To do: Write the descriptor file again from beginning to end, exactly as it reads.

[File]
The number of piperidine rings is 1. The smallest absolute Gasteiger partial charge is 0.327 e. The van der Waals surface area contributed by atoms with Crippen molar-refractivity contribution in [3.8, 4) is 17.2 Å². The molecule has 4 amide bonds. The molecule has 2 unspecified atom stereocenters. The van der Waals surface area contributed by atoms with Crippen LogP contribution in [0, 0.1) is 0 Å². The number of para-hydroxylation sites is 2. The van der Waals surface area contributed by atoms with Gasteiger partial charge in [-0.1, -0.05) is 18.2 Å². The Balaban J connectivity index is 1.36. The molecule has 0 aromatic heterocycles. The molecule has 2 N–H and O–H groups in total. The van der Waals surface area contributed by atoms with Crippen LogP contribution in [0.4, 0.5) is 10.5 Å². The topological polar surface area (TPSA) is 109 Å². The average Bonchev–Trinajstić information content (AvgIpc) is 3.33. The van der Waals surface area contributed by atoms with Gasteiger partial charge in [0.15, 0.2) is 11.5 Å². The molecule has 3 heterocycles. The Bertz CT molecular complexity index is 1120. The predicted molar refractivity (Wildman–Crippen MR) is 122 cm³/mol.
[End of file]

The number of piperidine rings is 1. The smallest absolute Gasteiger partial charge is 0.327 e. The van der Waals surface area contributed by atoms with Crippen molar-refractivity contribution in [3.8, 4) is 17.2 Å². The molecule has 4 amide bonds. The molecule has 2 unspecified atom stereocenters. The van der Waals surface area contributed by atoms with Crippen LogP contribution in [0, 0.1) is 0 Å². The number of para-hydroxylation sites is 2. The van der Waals surface area contributed by atoms with Gasteiger partial charge in [-0.1, -0.05) is 18.2 Å². The Balaban J connectivity index is 1.36. The molecule has 0 aromatic heterocycles. The molecule has 2 N–H and O–H groups in total. The van der Waals surface area contributed by atoms with Crippen LogP contribution in [0.4, 0.5) is 10.5 Å². The topological polar surface area (TPSA) is 109 Å². The average Bonchev–Trinajstić information content (AvgIpc) is 3.33. The van der Waals surface area contributed by atoms with Gasteiger partial charge in [0.15, 0.2) is 11.5 Å². The molecule has 3 heterocycles. The Bertz CT molecular complexity index is 1120. The predicted molar refractivity (Wildman–Crippen MR) is 122 cm³/mol.